How Ancient Is The Vedic Tradition
Dr Kenneth Chandler
Origins Of Vedic Civilisation
Summary : Euro-centrism and Objective Science
For years, theories of the origins of the Indo-European people were based on small bits of evidence that were used to make sweeping generalisations. The Euro-centric perspective so heavily biased the discussion that it became necessary for scientists of the later twentieth century to re-examine and re-balance the perspectives in order to remove long-standing misconceptions formed by two centuries of speculative mythmaking. When these misconceptions are eliminated by objective science, no evidence remains that the Veda tradition came to India from outside.
Now we come to our second main question, How long ago was the Veda first cognised ?
When did the Veda first come to be known in the civilisation of India ?
How far back in time does the Vedic tradition go ?
How Ancient is the Vedic Tradition ?
New Light on the Cradle of Civilization
A second myth that dies hard is that Vedic civilisation came into existence as recently as 1000 to 1200 BC. Many scholars today have come to think that these dates are ridiculously recent and that the Vedic tradition, meaning the tradition of reciting the Rig Veda and the Vedic literature, is far more ancient. Scholars of the nineteenth century, the highly venerated Max Muller for one, give dates as recently as 1,000 to 1,200 BC. These dates, like the Aryan invasion theory, are products of a Euro-centric bias. They were rooted in unsustainable religious, cultural, and ethnic assumptions that were not based on scientific evidence.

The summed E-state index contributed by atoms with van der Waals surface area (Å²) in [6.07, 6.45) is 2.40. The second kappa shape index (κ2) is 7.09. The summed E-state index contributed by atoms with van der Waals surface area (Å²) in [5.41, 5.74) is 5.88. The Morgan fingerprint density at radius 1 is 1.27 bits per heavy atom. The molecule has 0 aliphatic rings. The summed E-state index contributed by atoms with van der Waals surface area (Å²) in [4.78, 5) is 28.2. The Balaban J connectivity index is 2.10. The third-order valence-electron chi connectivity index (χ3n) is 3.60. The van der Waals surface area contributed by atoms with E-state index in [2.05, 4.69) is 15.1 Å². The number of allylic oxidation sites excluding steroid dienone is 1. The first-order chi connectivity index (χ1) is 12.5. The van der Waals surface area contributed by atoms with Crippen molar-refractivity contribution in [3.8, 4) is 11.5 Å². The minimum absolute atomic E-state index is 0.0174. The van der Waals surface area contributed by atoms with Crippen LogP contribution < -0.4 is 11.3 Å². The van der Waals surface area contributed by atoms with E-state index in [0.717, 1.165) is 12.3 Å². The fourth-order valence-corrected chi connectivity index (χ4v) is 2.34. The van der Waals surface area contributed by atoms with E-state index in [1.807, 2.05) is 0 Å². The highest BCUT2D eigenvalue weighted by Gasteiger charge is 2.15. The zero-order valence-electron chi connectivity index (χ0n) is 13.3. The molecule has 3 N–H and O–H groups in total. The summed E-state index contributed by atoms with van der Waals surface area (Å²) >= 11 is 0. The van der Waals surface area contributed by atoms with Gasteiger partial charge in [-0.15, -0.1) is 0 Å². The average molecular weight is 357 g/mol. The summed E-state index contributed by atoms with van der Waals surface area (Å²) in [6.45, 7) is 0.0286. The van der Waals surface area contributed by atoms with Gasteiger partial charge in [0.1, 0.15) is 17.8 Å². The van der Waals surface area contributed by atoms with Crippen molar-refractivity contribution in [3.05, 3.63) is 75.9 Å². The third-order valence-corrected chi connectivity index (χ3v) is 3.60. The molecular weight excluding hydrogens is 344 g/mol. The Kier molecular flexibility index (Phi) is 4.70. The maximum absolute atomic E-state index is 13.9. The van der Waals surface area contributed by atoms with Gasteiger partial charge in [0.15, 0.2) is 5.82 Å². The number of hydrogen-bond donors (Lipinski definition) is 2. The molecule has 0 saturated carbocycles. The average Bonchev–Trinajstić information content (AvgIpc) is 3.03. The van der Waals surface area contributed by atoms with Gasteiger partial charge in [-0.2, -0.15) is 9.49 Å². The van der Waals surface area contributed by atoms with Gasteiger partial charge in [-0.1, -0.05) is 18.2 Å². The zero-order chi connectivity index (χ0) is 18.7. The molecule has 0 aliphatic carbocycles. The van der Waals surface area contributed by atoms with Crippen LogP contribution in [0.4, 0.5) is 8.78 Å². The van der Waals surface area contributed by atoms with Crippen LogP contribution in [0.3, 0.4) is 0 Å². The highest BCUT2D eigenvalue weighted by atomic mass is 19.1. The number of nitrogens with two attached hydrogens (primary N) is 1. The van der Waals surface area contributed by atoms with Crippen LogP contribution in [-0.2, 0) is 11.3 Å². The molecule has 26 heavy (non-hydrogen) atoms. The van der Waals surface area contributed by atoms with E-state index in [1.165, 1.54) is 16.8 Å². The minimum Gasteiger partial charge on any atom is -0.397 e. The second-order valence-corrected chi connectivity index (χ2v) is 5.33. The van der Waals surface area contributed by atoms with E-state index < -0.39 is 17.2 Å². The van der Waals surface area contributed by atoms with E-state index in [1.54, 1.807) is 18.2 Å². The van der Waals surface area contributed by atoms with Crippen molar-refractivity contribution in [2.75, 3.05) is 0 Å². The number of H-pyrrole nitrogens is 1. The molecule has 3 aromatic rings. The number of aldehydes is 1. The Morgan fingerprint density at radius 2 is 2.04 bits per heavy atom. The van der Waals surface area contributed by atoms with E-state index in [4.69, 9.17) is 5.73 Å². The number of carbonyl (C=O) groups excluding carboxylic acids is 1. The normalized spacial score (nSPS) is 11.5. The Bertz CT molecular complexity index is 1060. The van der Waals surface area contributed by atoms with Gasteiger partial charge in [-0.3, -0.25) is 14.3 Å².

Max Muller, one of many Christian missionaries to India, was firmly committed to the Biblical account of creation. Muller accepted the date of creation given in the Bible at 4004 BC and the great flood at 1500 BC. This compelled him to date the Rig Veda much later in time than an impartial scientist would have done. Muller had to fit the entire Vedic tradition into a time-frame following the great flood, which Biblical scholars held took place in 1500 BC.
Muller wrote a letter to his wife, dated 1886, in which he said “The translation of the Veda will hereafter tell to a great extent on the fate of India and on the growth of millions of souls in that country. It is the root of their religion, and to show them what the root is, I feel sure, is the only way of uprooting all that has sprung from it during the last 3,000 years.” These are hardly the words of an unbiased scientist. No matter how great Muller’s scholarly reputation, we have to examine his reasons for setting the dates around 1000 to 12000 BC.
Muller recognised that the Vedic tradition had to exist before Buddha, who lived in about 500 BC and who reacted against the Vedic tradition. Muller and other Germanic scholars also noticed that the Agni Purana and other Vedic texts refer to Buddha, so they felt justified in thinking that the Vedic tradition was just a little more ancient than Buddhism, and they put the dates of the Vedic period roughly two-thirds of way between the great flood (the Biblical limit they accepted) and the time of Buddha.